The term adrenal fatigue has gotten popular in the last few years, with a lot of websites offering supplements to treat it. The idea behind it is that “after certain situations, the adrenals get tired and they don’t make enough hormones,” says Kim. The problem, say experts in the field, is that there is no medical evidence that it is an actual condition.
“It’s really tough,” says Kim, “because people don’t feel well, and they want an answer.” And the symptoms attributed to so-called adrenal fatigue can be vague symptoms — fatigue, weight gain, depression — which are associated with a lot of conditions or with life in general. When people go online to search for them, says Kim, they may find information on adrenal fatigue that seems to fit their symptoms. But, “there’s not enough research to say that adrenal fatigue is a real phenomenon.” In fact, a study released in 2016, which looked at more than 50 scientific studies, concluded that adrenal fatigue does not exist.
In fact, a study released in 2016, which looked at more than 50 scientific studies, concluded that adrenal fatigue does not exist.
The danger with the concept, says Maria Fleseriu, MD, a board-certified endocrinologist and professor, and director of the Pituitary Center at Oregon Health & Science University, is that it can lead people to take treatments that have not been approved by the Food and Drug Administration. And those treatments can either cause health problems themselves, including true adrenal insufficiency, or delay people from getting the treatment they do need for another potentially serious, non-adrenal condition.
In 2020, the American Association of Clinical Endocrinologists and the American College of Endocrinology released a position statement cautioning the public about the dangers of adrenal supplements promoted to treat an “adrenal fatigue, an entity that has not been recognized as a legitimate medical diagnosis.”
“There are risks to taking adrenal supplements that are not FDA-approved,” says Kim. “We don’t know what’s in them, and, if they do contain actual hormones they can cause your body to forget to make its own hormones.”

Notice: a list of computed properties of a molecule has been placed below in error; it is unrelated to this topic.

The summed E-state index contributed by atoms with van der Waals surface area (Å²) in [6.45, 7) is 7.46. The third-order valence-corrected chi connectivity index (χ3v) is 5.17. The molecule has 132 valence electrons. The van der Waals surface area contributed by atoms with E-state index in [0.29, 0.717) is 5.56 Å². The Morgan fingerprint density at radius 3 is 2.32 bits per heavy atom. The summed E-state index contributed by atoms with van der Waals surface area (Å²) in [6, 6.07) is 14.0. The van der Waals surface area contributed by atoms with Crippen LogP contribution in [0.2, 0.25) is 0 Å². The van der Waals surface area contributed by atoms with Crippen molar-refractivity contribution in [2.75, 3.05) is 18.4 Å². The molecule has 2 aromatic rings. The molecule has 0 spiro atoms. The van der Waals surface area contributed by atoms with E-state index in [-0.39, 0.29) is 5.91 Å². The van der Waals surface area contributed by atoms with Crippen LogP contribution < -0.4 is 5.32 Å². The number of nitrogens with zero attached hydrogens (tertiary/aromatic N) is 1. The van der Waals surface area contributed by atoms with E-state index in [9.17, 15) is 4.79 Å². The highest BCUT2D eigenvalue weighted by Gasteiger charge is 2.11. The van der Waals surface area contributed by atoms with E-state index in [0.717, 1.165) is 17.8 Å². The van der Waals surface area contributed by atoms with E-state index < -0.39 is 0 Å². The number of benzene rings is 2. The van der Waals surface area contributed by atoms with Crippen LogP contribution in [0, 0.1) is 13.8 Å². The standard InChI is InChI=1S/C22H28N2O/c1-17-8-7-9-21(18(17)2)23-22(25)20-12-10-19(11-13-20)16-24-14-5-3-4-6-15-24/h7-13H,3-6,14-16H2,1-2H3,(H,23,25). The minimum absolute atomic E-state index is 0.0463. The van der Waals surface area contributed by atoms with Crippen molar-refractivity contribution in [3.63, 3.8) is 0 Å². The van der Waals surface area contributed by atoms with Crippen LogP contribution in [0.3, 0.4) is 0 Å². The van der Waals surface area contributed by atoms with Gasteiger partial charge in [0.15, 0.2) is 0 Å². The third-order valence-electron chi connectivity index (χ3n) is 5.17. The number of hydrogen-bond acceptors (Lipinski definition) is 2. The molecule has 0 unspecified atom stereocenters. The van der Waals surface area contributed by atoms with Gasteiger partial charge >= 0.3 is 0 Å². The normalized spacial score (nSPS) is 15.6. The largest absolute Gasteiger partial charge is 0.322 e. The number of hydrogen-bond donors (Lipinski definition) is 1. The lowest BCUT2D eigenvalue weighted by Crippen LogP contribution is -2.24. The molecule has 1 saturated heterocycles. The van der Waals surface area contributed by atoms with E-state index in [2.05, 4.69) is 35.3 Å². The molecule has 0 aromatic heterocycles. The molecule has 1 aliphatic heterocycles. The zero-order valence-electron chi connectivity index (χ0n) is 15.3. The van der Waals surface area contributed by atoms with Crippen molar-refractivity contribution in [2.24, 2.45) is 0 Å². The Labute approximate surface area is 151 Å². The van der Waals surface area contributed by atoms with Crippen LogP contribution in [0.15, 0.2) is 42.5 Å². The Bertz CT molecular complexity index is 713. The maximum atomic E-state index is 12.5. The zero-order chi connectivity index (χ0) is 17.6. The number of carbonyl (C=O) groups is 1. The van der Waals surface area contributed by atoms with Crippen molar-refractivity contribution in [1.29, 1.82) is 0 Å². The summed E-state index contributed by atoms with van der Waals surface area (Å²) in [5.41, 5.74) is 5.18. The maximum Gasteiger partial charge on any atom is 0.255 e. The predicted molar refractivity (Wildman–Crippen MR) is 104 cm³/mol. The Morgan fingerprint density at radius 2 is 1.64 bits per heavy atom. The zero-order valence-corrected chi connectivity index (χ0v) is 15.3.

What should I do if I am having symptoms of an adrenal condition?
“Primary care providers are an ideal place to start a discussion about adrenal dysfunction, especially adrenal insufficiency,” says Fleseriu. They can test your morning cortisol levels (the level changes throughout the day) to find out if your adrenals are producing a normal amount of cortisol. If the result is abnormal and there is a clear cause, such as taking opioids or high-dose steroids, then you can be treated by your primary care provider.
Sometimes the results of the morning cortisol test are borderline, and your provider may need to do additional tests to get a diagnosis. “If you need to find which type of adrenal insufficiency you have, patients will benefit from seeing an endocrinologist,” says Fleseriu. These physicians, who specialize in hormone disorders, can help you get to the cause of the problem and treat you with supplemental hormones that replace those your adrenals are not producing adequately, or possibly with surgery in the case of tumors.
The important thing is to make sure you find a healthcare provider who takes the time to get to the bottom of your symptoms. Fleseriu published a study in 2014 that found that 50% of women who experienced menstrual irregularities related to Cushing’s Syndrome were given a misdiagnosis of a polycystic ovarian syndrome (PCOS) instead. Her study recommends specific tests that providers should do in patients who have symptoms of cortisol excess.
None of the tests mentioned in this piece are part of your routine annual exam, but they are not difficult to do if you are experiencing symptoms that could be related to your adrenal glands. If they are, the sooner you begin treatment, the sooner you will feel better.